It was Miss Scarlett, in the Conservatory, with the Candlestick!


Mr9 “I’ve worked it out, Mum! It was Miss Scarlett, in the Conservatory, with the Candlestick! Am I right? I know I’m right! Am I?”

*checks confidential envelope*

Mr9 “Awwww! I’m totally wrong! How did that happen? Let’s play again!”


There is a great deal to be gained from playing boardgames with your kids. Much to be learned, and lots of fun times to be shared. We’ve been growing our collection of games this year, while revisiting some classics, like Cluedo. We try and play at least one boardgame together each week, on ‘Boardgame Sunday’. Here’s some of the games that we’ve been playing, and what we have learned along the way.

Cluedo: Don’t rely on what others say, collect your own evidence

My two sons quickly realised that in Cluedo, bluffing gets you everywhere. It allows you to zone in on the evidence you are after. It also allows you to be a trickster with your opponents in the race for the truth. While having fun, my two guys actually learned a lot about logic, deductive reasoning and the process of elimination. With a little patience and strategy, they were both winning games. All they need to work on now is their poker face while they bluff ;)

Pandemic: We can all win when we play as a team

This is one of our newest games, and admittedly we put off playing it because it seemed fairly complex. It really isn’t! My boys picked it up very quickly. Before we knew it, we were combining cards and finding cures for widespread disease. As we played a few more times, the boys became more confident about how they best spend their action points and make the most of their turn. What we’ve learned from Pandemic is that playing a co-op boardgame is not only lots of fun, but allowed us to still be individuals with specific roles within the game, but to work towards a common goal. And as a mother, it is delightful to experience this alongside your kids.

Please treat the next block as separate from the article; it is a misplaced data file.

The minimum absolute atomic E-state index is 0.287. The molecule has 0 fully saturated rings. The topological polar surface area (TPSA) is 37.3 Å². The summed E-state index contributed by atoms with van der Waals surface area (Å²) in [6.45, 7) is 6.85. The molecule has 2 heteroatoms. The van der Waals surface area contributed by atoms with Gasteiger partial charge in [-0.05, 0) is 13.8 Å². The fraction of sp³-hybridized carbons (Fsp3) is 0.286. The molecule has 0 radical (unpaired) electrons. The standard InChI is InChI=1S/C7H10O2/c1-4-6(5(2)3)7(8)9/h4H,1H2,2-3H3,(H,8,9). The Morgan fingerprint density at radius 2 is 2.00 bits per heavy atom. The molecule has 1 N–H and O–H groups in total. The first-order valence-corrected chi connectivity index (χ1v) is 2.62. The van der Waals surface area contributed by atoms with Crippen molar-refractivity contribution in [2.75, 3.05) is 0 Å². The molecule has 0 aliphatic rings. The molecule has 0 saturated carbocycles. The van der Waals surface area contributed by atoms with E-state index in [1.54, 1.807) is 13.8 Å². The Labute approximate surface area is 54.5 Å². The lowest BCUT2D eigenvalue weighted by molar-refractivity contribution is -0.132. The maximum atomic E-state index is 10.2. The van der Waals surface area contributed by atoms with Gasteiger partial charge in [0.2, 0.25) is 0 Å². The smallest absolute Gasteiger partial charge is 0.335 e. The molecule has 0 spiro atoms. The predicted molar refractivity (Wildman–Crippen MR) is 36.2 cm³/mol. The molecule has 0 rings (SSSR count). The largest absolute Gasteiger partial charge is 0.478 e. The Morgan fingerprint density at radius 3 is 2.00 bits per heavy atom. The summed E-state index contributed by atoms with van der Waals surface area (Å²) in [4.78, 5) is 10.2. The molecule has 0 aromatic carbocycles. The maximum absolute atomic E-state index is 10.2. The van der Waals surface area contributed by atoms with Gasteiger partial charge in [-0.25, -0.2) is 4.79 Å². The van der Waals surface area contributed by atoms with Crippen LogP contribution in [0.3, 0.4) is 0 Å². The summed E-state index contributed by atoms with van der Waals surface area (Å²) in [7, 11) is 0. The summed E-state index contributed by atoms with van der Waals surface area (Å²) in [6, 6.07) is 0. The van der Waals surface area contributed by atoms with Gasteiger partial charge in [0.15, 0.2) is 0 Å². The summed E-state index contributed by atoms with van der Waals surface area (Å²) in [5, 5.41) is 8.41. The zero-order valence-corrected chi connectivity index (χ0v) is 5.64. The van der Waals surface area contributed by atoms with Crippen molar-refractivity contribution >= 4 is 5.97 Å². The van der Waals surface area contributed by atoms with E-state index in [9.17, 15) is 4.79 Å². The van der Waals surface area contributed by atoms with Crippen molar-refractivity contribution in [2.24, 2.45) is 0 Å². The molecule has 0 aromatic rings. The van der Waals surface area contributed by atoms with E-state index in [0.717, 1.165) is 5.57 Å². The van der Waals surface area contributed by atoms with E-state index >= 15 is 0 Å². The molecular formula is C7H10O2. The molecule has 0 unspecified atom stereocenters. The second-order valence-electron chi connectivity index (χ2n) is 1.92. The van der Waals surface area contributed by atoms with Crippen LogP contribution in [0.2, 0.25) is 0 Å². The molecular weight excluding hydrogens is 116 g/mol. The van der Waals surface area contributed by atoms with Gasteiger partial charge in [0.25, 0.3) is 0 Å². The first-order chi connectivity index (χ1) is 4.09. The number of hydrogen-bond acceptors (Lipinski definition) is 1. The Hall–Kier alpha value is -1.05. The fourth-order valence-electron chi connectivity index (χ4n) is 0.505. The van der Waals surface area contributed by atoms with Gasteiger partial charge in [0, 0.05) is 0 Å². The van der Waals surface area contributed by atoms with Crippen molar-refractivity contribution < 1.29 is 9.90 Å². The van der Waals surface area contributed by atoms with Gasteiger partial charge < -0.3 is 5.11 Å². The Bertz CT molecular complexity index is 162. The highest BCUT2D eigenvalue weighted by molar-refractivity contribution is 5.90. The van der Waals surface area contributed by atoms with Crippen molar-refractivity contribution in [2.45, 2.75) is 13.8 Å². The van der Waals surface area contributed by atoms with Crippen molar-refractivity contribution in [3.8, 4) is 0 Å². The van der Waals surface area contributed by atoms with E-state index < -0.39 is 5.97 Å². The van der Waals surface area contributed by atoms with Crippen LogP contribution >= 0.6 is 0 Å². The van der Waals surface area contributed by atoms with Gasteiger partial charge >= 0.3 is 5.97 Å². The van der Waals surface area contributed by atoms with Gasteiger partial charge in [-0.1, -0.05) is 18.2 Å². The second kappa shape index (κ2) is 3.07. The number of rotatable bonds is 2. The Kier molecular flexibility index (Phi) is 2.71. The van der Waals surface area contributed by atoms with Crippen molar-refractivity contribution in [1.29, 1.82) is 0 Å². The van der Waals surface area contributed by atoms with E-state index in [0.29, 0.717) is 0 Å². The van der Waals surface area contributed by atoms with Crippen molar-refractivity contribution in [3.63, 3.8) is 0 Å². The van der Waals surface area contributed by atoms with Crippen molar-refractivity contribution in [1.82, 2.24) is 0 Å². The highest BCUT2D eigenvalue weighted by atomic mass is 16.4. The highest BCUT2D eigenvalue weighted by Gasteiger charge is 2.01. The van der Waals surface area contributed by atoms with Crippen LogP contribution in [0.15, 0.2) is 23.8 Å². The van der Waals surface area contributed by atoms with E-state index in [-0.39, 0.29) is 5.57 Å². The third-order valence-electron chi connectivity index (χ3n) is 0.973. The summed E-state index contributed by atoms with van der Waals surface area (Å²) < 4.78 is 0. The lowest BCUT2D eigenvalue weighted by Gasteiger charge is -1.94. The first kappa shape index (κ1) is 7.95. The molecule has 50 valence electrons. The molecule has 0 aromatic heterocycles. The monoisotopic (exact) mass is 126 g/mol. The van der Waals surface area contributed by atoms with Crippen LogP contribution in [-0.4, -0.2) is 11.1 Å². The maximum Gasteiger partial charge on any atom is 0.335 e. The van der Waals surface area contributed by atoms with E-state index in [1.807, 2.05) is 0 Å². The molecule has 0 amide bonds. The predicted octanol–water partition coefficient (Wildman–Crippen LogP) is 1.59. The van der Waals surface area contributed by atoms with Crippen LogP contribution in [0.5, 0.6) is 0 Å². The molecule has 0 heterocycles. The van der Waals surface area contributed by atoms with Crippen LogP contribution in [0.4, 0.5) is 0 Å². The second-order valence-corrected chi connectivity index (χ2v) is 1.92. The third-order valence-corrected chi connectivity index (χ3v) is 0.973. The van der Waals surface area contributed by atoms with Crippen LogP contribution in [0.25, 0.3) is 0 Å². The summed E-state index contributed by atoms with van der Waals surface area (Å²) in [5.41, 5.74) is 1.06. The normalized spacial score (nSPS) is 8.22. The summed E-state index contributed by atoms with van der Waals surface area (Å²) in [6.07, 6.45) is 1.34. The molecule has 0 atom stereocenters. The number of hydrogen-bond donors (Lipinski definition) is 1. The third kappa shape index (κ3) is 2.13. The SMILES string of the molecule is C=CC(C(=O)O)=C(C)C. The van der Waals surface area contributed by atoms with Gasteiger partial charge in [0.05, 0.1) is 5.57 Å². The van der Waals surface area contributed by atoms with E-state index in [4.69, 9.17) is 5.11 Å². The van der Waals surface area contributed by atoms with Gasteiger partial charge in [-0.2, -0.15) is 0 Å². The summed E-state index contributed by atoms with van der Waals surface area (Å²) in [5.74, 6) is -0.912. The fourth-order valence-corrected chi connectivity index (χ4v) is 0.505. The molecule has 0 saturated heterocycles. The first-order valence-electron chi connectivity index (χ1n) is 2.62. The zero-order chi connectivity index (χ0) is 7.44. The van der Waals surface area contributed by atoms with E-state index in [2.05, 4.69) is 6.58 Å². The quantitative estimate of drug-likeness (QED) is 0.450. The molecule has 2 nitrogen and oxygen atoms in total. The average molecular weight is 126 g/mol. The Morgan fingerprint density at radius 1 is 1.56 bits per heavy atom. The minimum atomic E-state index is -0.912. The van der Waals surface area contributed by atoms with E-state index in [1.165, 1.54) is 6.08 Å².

Dixit: There’s a sweet spot between what is real and what is imagined

This game is as ephemeral as the imagination of the players who play it. What has struck me about it, is that it gives my boys a platform to express creative vision and interpretation of the cards within play. We’ve discovered that in order to win, there is a sweet spot in the description you give – it can’t be too literal or real, or all the players will pick your card – but it can’t be too obscure either, or no-one will pick your card. The challenge is being creatively descriptive enough, but not too much. It really is a great game for exercising those imagination muscles.

Tsuro: Fail to Plan; Plan to Fail

Tsuro is a path building game, where your token follows the line of the path that you put before it, while you place one tile at a time. It sounds like it could be tricky, right? It really isn’t. In fact, this game is so beautifully simple that I would suggest it is playable very successfully by a bunch of kindergarten kids. Having said that, with a little planning and foresight, the game can become strategic given that you can plan one, two or even three moves ahead. It’s a great introduction to strategy, particularly for the younger ones.


So there you have it. What boardgames are you playing with your kids?